FEATURE: Youthfire – Nice Boys (Dir. Jac Meddings)

In Paul Oremland’s documentary ‘100 Men’, a reflection on 40 years of queer history told through discussions with his past lovers, a line from a classified ad pulled from a 1980’s newspaper is referenced: “One nice boy wants another nice boy, to go to bed with and do everything else with”.

Youthfire – Nice Boys

“I used this line as a central theme to explore, through my own personal experience, how I relate to the concept of love, relationships and sex as a queer person.” says Stephen Carmichael, Melbourne-based singer-songwriter and producer better known as Youthfire. The resulting track is ‘Nice Boys’. A quirky and at-times glitchy meditation on human connection and love in all its glorious forms.

When director Jac Meddings was tasked with the visuals for ‘Nice Boys’ he buried himself in the song to find the parts of it that he felt needed to be brought to light. Meddings tells: “I conceptualized this video the way I do most videos, listening to it a few times through to get a feeling for it, listening for themes or phrases that jump out to me, and then having discussions with the musician to hear about what they intended to express through the song. After this, I can generally piece together a concept. This particular project really grew and evolved throughout the process with the help of Youthfire.”

Youthfire – Nice Boys

Youthfire does have this incredibly distinct style and personality about everything he does that feels truly authentic to him both as a performer and an individual. With ‘Nice Boys’ seeking to be an exploration and representation of their own experiences within a broader conversation, we asked Meddings how they set about capturing that eclecticism and character of Youthfire in the video.

Meddings replies: “The process was wild. Stephen is one of the most exciting people I’ve worked with. We had a great connection and creative energy after our first meeting which really helped grow and expand our idea. Stephen had really important input into aesthetics, costumes, and motifs which allowed his individualism to shine through in the video. Stephen also did the majority of the editing work which allowed for a lot of creative expression. I don’t think Stephen faltered even once during the entire process, always bringing energy and enthusiasm, that was really inspiring.”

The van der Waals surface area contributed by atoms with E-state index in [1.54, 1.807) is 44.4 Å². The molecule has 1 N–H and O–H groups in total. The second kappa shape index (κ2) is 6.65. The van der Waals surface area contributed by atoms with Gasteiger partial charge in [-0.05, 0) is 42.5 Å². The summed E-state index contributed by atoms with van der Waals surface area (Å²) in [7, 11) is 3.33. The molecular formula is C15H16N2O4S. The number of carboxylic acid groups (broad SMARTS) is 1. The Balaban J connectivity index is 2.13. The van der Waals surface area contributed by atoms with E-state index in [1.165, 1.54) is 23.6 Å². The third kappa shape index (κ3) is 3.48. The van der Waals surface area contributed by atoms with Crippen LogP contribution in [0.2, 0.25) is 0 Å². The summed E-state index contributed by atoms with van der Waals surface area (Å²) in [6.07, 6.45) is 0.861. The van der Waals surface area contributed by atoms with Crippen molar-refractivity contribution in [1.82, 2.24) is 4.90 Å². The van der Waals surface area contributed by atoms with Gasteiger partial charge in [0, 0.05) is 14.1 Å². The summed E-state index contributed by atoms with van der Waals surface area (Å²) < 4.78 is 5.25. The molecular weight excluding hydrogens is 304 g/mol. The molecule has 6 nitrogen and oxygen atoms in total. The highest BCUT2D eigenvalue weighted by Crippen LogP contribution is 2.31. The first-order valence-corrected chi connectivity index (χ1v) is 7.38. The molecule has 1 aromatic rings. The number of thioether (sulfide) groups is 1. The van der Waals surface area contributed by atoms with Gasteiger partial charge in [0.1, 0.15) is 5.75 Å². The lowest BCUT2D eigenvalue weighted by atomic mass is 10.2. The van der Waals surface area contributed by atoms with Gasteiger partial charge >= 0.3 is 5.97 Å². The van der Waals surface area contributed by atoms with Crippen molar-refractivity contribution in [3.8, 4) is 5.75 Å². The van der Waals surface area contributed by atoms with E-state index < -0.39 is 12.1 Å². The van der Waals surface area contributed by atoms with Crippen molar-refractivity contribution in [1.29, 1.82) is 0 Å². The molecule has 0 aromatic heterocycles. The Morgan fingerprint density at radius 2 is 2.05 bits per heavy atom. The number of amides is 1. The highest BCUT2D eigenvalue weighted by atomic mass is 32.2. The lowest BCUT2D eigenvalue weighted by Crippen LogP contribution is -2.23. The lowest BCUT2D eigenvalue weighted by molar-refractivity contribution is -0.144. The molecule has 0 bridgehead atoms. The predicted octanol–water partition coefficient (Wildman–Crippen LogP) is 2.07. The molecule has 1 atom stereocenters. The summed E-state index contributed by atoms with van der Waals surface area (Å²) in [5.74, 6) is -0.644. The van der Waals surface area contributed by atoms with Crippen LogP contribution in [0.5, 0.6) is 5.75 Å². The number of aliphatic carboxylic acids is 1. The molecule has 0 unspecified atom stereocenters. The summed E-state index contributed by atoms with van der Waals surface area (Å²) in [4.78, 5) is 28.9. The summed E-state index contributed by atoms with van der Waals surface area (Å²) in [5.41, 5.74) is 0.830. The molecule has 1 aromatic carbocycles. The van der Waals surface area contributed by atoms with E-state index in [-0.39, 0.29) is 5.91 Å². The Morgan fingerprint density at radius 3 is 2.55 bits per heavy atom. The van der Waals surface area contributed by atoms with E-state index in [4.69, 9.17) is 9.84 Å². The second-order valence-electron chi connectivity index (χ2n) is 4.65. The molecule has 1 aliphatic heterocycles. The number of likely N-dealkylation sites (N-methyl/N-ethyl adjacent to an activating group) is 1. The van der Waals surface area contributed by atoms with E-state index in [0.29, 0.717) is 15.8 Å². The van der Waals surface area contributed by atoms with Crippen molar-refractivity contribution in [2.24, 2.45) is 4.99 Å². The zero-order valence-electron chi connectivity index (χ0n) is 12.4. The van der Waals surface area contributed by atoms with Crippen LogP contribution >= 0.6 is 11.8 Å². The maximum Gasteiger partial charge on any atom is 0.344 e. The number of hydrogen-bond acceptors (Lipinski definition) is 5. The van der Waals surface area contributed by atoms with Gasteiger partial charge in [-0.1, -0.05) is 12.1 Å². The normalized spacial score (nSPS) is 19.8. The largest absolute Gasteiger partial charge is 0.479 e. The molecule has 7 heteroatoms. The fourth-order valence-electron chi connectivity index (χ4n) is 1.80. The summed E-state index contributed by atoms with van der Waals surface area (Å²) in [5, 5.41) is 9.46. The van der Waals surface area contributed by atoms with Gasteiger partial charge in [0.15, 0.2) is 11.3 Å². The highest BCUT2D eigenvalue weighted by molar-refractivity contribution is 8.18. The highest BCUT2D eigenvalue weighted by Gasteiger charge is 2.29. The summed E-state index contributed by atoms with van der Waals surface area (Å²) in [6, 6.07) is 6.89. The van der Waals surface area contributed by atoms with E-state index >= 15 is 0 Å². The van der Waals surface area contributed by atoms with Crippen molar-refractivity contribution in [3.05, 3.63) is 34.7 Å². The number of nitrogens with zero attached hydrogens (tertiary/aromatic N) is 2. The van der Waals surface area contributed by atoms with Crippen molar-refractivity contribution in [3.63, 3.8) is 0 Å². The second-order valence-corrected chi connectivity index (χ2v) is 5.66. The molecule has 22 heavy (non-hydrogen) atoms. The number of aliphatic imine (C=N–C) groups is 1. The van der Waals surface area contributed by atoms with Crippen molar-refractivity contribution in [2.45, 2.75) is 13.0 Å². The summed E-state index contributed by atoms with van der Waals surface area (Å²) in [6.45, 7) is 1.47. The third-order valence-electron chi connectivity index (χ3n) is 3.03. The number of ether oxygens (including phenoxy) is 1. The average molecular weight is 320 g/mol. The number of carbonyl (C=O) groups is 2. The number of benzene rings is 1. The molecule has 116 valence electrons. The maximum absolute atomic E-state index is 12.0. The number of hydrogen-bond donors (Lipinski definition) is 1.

Youthfire – Nice Boys (BTS Short)

The ’Nice Boys’ video is predominantly delivered as a series of expressionistic movements. Close-quarters interaction and intimate touching that is intense and evocative without ever becoming pornographic. Meddings explains: “The song had a really intimate and sensual feel which I wanted to express but not in an overly sexual way. Expressing this through dance and movement seemed the most appropriate. I wanted to show connection and intimacy between people as well as connection and intimacy with yourself.”

A lot of the video is driven around a recurring close up shot of Youthfire’s mouth and neck, which Jac Meddings used as a mechanism of articulating the themes within the song: I love these shots and I also tend to use shots like this in a lot of my other work. It’s about isolating a small section of the body and maximising its potential for expression.”

Youthfire – Nice Boys

“Using the mouth and neck was again a choice based on the tones/themes of the song, the song references lipstick, sensuality, and voicing desires and concerns, all which for me could be symbolised by the mouth and neck. These areas were the most fitting for the song. Also, Stephens lipstick was incredibly glam and had to be filmed a lot, I couldn’t resist.”

‘Nice Boys’ is an original and intriguing piece of work and a video that delivers character and expression in spades. The over-arching seriousness of the aesthetic just has the edge taken off it by an inherent awareness and cheekiness that is present throughout the video, resulting in a wonderfully entertaining watch.

Here is the official video for “Nice Boys”

Music Video Credits

Director: Jac Meddings. Assistant Director: Kenny Doan. Movement Artists: Louise McKnoulty & Tuan Pham. 

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